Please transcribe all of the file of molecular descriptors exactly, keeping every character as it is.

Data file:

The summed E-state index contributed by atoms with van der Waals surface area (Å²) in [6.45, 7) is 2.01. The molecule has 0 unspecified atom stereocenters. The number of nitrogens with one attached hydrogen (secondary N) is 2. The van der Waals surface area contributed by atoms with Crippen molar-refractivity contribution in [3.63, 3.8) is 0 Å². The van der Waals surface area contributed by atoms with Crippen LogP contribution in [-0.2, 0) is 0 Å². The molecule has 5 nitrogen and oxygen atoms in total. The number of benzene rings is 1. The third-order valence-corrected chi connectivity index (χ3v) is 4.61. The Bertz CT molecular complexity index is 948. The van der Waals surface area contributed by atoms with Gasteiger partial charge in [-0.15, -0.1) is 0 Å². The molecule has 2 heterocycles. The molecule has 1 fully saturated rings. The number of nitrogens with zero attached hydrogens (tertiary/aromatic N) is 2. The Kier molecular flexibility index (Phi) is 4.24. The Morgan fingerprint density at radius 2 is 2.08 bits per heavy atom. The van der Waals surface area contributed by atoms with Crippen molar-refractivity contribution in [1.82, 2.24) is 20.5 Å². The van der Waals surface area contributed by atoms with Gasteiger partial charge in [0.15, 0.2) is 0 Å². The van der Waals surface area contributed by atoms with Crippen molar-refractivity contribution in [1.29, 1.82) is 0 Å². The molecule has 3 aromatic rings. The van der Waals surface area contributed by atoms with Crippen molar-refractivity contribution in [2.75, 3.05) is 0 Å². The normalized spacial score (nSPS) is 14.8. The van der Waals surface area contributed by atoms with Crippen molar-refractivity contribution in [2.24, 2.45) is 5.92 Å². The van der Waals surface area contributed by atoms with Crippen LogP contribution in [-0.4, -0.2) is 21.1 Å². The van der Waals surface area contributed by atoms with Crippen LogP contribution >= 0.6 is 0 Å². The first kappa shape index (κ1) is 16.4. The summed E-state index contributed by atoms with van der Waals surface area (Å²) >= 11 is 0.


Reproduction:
The summed E-state index contributed by atoms with van der Waals surface area (Å²) in [6.45, 7) is 2.01. The molecule has 0 unspecified atom stereocenters. The number of nitrogens with one attached hydrogen (secondary N) is 2. The van der Waals surface area contributed by atoms with Crippen molar-refractivity contribution in [3.63, 3.8) is 0 Å². The van der Waals surface area contributed by atoms with Crippen LogP contribution in [-0.2, 0) is 0 Å². The molecule has 5 nitrogen and oxygen atoms in total. The number of benzene rings is 1. The third-order valence-corrected chi connectivity index (χ3v) is 4.61. The Bertz CT molecular complexity index is 948. The van der Waals surface area contributed by atoms with Gasteiger partial charge in [-0.15, -0.1) is 0 Å². The molecule has 2 heterocycles. The molecule has 1 fully saturated rings. The number of nitrogens with zero attached hydrogens (tertiary/aromatic N) is 2. The Kier molecular flexibility index (Phi) is 4.24. The Morgan fingerprint density at radius 2 is 2.08 bits per heavy atom. The van der Waals surface area contributed by atoms with Crippen molar-refractivity contribution in [1.82, 2.24) is 20.5 Å². The van der Waals surface area contributed by atoms with Gasteiger partial charge in [0.15, 0.2) is 0 Å². The van der Waals surface area contributed by atoms with Crippen molar-refractivity contribution in [1.29, 1.82) is 0 Å². The molecule has 3 aromatic rings. The van der Waals surface area contributed by atoms with Crippen molar-refractivity contribution in [2.75, 3.05) is 0 Å². The normalized spacial score (nSPS) is 14.8. The van der Waals surface area contributed by atoms with Crippen molar-refractivity contribution in [2.24, 2.45) is 5.92 Å². The van der Waals surface area contributed by atoms with Crippen LogP contribution in [-0.4, -0.2) is 21.1 Å². The van der Waals surface area contributed by atoms with Crippen LogP contribution >= 0.6 is 0 Å². The first kappa shape index (κ1) is 16.4. The summed E-state index contributed by atoms with van der Waals surface area (Å²) >= 11 is 0.